- Start with yourself. What are your vision, goals, aspirations, and values. If you have to develop them, they aren't really yours. State where you stand now, not craft something you think other people will like.
- Understand your value to your audience. If you didn't exist, what would be missed, and who would miss it? Or better yet, who would care?
- From the previous tip, develop a profile of your audience. Since you probably believe your audience is everybody, try to describe the type of people who are least likely or don't want to be reached by you. That should help you narrow your focus to those with whom you will have the most influence. For instance, people who live — or who are visiting — nearby are more likely to be attracted to your message than someone far away. Additionally, people who are looking for an organization like yours make excellent candidates. If you want to attract people who don't know you, a website isn't enough. That's a different strategy in the marketing cycle. At this point use your website to speak very specifically to your ideal audience.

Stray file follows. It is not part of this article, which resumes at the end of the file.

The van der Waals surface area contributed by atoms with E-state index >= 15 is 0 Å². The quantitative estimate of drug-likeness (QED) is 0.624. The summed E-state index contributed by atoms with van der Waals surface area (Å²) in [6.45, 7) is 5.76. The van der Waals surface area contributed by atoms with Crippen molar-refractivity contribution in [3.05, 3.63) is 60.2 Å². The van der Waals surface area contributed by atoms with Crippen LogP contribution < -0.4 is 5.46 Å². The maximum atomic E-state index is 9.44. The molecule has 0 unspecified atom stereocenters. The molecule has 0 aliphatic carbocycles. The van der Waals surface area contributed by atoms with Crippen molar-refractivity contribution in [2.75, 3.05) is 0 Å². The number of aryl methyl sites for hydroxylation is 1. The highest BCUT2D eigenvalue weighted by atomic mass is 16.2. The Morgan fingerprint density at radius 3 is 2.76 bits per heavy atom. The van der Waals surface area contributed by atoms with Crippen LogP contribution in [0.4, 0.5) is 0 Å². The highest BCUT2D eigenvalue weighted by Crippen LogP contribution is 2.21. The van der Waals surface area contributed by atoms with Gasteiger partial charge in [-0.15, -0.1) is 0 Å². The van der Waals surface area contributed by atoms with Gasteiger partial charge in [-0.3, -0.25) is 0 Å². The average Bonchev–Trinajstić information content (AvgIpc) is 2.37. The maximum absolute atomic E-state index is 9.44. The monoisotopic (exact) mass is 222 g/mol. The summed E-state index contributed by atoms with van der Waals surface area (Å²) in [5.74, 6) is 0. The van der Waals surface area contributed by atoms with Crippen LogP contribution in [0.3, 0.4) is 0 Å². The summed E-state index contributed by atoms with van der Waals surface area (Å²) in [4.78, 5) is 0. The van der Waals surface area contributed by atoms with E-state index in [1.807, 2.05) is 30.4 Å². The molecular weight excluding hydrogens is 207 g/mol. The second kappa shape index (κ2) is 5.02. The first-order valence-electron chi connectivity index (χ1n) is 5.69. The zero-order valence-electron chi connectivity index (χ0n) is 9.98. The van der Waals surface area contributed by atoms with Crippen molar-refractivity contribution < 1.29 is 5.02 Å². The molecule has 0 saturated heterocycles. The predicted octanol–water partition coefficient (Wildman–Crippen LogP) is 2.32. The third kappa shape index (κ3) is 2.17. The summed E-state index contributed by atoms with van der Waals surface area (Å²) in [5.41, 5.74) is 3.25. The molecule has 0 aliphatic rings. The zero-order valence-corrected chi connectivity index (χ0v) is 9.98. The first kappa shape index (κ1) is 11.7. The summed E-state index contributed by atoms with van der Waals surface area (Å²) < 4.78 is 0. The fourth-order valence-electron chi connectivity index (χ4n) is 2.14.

- Develop your tone and style from your audience profile and self-evaluation. A tone is the mood you express yourself with. Are you formal or casual; familiar or austere; humorous or serious? Based on who you are, and the type of people you are taking to, think about how you want to sound to them. This tone needs to be consistent throughout your communications, and this will influence how you develop your content. Along with this, develop a consistent writing and grammatical style. (It's a good idea to hire a web copywriter to do this.)
- Develop a design approach. After you establish your tone and style, and you develop the content, you have a good basis to begin the visual design process. The design will be consistent with your style, tone, and content. A good designer understands this. It's a good idea to invest, at least the upfront design, to a web design professional.
Wednesday, June 02, 2010
5 Web Design Tips for Not-For-Profits
Last time I discussed the mistakes churches usually make when doing web design. Now I want to offer some quick tips to achieve a better outcome whether you are a church or any not-for-profit organization.